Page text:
Friday, August 27, 2010

Why Doesn't It Taste Like It Did in the Cafe?

If the coffee you enjoy at home just doesn't taste like it did in the cafe, it might be your grinder. I've owned four home grinders over the past decade. All of those grinders have produced a substantial variety of particle sizes, and that's made it very hard to brew good coffee at home.

Particular brew methods are designed to extract desirable soluble and insoluble flavor compounds without extracting undesirable bitter flavors that leach out of the bean later in the brew cycle. If coffee particle size varies significantly, then your brew will be extracting at substantially different (and unpredictable) rates, resulting in a coffee that is partly under-extracted, partly brewed right, and partly over-extracted. Flavors that popped in the cafe are fogged, and your brew may taste a somewhat flat or bitter due to over-extraction of particles that are too small for your brew method.

An ideal (non-existent) grinder would grind 100% of the particles to exactly the size. Professional quality grinders are developed to grind as many particles as possible to the same size. Ordinary home grinders are designed to break up the beans into small pieces, but not necessarily accurately. Here's what the difference might look like:

Wealthy home aficionados can tighten up that bell curve with a shop-quality grinder at home ($1000+). Depending on the state of your palate and your wallet, a slightly less accurate home grinder might also do the trick (about $200). The rest of us must make do with the grinders we have. Here are a few tricks:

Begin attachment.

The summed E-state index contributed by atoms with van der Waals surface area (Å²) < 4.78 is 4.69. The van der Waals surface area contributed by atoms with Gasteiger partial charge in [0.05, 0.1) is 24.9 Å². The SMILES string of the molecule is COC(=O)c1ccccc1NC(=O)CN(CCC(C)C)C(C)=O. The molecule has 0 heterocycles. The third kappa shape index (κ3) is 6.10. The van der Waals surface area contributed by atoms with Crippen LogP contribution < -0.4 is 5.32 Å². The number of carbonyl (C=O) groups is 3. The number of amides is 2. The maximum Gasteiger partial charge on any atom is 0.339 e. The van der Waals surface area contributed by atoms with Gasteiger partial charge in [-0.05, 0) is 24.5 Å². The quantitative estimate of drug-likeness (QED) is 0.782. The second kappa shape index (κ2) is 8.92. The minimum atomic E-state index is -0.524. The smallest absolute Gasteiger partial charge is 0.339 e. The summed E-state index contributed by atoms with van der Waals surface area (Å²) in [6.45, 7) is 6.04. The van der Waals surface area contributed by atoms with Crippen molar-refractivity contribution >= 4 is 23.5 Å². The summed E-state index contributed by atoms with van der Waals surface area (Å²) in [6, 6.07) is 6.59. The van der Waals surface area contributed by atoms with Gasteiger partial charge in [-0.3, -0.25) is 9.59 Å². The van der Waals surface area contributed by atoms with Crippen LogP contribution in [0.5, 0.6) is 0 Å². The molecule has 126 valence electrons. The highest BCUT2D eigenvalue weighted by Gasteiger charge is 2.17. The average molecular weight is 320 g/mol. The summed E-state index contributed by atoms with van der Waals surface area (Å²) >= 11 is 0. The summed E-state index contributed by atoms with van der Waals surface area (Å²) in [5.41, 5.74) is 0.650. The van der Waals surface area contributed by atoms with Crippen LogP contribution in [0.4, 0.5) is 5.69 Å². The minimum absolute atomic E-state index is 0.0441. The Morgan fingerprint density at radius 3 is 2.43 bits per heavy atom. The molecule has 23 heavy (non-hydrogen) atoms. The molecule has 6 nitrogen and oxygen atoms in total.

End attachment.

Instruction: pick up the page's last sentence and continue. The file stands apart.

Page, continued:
• If you have a blade grinder, and the grinding chamber floor is flat, tilt the grinder as you grind to avoid re-chopping already ground particles. Here's a blade grinder pictured in a great grinder review over at Gimme! Coffee. 
  • If you have a hand burr grinder, keep an eye on the wobble in your handle over time. As you crank on that handle morning after morning, you'll start to put pressure on the metal axle itself and on the fittings that align that axle. Over time, your burrs will wobble more and more, generating an increasingly erratic grind size. has a great article on maintaining the axle of the popular Hario hand grinder.
  • Alter your brew methods to suit your grinder. It sounds odd, but if your grinder can produce a decently consistent turkish coffee grind, but only pebbles and dust in the French press range, learn to brew turkish!
  • Finally, cheap grinders wear out. Replace your grinder when you can't stand it any longer!
Other tips? Please below and let the rest of us know!

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